Yes, this is true. Almost every gay organization sets precedents, including this one. I once compared our group to MilHist, saying if those folks have some kind of quasi-military focus on article improvement, our little group is more like a thumping disco. But we also have a huge set of unique problems other groups don't have. The ridiculous effort in just keeping the project templates on the talk page is an example.
I also miss Jeff, and he was quite the rabble-rouser. But we can't depend on one person to define us. As much as I love Jeff, this reminds me of the ambiguity I had to address in Harvey Milk's legacy, where the Castro just sat around feeling sorry for itself after Milk died, and got walloped again by AIDS. Some people are charismatic enough to lead movements by themselves (I ain't it), but the led movement should have some responsibility to pick itself up and carry on when the leader is no longer there.
I have a feeling we have the ideas of what should be done and the knowledge of how to do it, but the push just isn't there. I don't know why. --Moni3 (talk) 14:56, 10 March 2009 (UTC)
It is because we all have different interests, and because there are very many different things to do. I took a look at your article on lesbians, by the way, and you had done such a thorough job that there was not that much more I could add. Except perhaps, "Congratulations!" Haiduc (talk) 15:48, 10 March 2009 (UTC)

Actually I have no idea how to get involved in a peer review. or I would. But I agree about a wikiproject spark plug being needed. That is something any organization needs and without one, it doesn't tend to grow and thrive. — Becksguy (talk) 16:48, 10 March 2009 (UTC)

I think part of the issue is just the natural wzx and wane cycle of any group. However, I think you are correct, Moni, that we function more as a collective of individuals than a cohesive whole. Someone (I forget who) posted about choosing a CotM for March, because a new one had never been chosen for February. IIRC, the last one chosen was actually not for January 2009, but for January 2008! Of course, I have yet to head over to the chosen CotM for this month. I should do that, as I think we could do more if we pull together. Aleta Sing 17:07, 10 March 2009 (UTC)

Ah geez, I just looked because I couldn't remember what our current CotM even was, and it's Lesbian. Shame, shame on me! Aleta Sing 17:10, 10 March 2009 (UTC)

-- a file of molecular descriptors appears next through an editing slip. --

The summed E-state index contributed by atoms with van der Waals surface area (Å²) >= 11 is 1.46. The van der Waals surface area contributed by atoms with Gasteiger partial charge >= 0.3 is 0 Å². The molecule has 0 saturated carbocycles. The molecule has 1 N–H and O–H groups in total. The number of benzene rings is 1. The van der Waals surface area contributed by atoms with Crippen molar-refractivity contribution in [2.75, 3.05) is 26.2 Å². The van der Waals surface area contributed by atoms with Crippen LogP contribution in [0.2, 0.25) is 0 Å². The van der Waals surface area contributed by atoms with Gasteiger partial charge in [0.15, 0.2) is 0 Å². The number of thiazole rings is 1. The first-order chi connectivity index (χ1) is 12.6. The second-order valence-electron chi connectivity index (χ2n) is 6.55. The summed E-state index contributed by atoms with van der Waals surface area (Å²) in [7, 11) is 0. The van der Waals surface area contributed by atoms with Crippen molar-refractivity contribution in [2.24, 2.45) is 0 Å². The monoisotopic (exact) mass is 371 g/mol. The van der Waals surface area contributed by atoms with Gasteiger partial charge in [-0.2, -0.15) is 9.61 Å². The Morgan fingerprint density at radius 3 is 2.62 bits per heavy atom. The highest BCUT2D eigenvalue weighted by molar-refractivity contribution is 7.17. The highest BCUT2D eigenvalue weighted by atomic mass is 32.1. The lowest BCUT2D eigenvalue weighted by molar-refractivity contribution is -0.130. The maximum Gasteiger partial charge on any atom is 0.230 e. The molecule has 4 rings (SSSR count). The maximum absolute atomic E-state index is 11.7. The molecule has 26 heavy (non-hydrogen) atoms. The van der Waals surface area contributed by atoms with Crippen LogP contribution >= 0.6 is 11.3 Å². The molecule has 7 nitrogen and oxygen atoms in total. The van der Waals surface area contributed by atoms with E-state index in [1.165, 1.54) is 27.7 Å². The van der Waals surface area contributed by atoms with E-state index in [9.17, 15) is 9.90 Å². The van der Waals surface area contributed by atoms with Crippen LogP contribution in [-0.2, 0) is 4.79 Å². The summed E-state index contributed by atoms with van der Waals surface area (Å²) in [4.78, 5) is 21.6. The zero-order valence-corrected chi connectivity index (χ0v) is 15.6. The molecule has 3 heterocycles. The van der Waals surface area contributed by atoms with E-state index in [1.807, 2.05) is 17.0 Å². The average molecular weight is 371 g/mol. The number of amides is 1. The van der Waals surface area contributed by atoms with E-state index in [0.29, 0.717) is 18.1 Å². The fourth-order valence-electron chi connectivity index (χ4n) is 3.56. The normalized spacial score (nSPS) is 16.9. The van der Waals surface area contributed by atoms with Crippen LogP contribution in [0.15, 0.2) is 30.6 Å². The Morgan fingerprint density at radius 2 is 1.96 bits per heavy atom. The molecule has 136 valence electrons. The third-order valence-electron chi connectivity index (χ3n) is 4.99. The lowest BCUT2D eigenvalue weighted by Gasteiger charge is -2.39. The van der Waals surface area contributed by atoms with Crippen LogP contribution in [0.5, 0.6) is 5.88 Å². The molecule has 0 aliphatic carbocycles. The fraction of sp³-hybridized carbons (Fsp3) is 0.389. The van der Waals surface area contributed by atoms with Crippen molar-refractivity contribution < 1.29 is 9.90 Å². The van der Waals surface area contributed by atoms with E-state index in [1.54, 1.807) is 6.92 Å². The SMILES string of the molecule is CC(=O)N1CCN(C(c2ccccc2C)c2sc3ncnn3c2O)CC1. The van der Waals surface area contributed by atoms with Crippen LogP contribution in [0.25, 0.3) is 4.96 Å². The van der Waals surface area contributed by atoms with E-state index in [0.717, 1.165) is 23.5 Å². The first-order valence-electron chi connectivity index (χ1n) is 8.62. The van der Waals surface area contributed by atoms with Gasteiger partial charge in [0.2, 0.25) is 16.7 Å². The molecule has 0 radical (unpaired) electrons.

I know we are all special, but i don't think that has a big effect on the lack of cohesion of the project. My FT and 5 featured lists were essentially ignored even after multiple posts here and at members talk pages, but, they were equally ignored by the SF-project, and comics-project and members, even by editors who had been editing the pages in the past. These are all big projects, with lots of members, but little organisation.

I commented (minorly) on the Lesbian GA, talk page and peer review, but very few people seemed to have followed the collaboration of the month link - most were responding to the GA or had worked with Moni before. If we want the project to be more effective, like MilHist, then i think we would need to go the way of more organisation and giving people responsibilities :-O. I know Moni has done the newsletter in the past, and Outsider works on the portal, and i try to review all the requests for assessment - but these were all jobs taken up independantly, yes? Making a list of job areas and people who can be considered the first contacts on areas would help, imo. MilHist even has election for coordinators, which i think is too much for here, but a semi official list of responsibilities would be useful (as long as responsibilites move when editors become unactive). I see we already have a list of jobs, but the coordinaotrs are either inactive altogether, or not very active in the project space. Time to reassign things?YobMod 07:51, 11 March 2009 (UTC)

If there're responsibilities to be had, I'll raise my hand. I'm pretty new to the project, and had been assuming this was all coordinated somewhere. If it's ad hoc, though, I'd be thrilled to throw my hat into the ring for whatever duties are going. I like writing content and wikifying, and have access to a deposit library if things need sourcing, but am willing to have a crack at anything. So I'll keep watching this space. Gonzonoir (talk) 09:17, 11 March 2009 (UTC)
Right off the top of my head two positions that don't need voting right now are newsletter writer and a kind of talk page whipper. I have written a couple of newsletters in the past. I have the template in my sandbox, here, but I am inconsistent. A monthly thing would be best. One of the reasons Jeff is so sorely missed is because his newsletters were hilarious, clearly written by a screaming queen, and supportive of the multiple efforts of WP:LBGT members. I tried to capture Jeff's energy, but I fell short. Alas.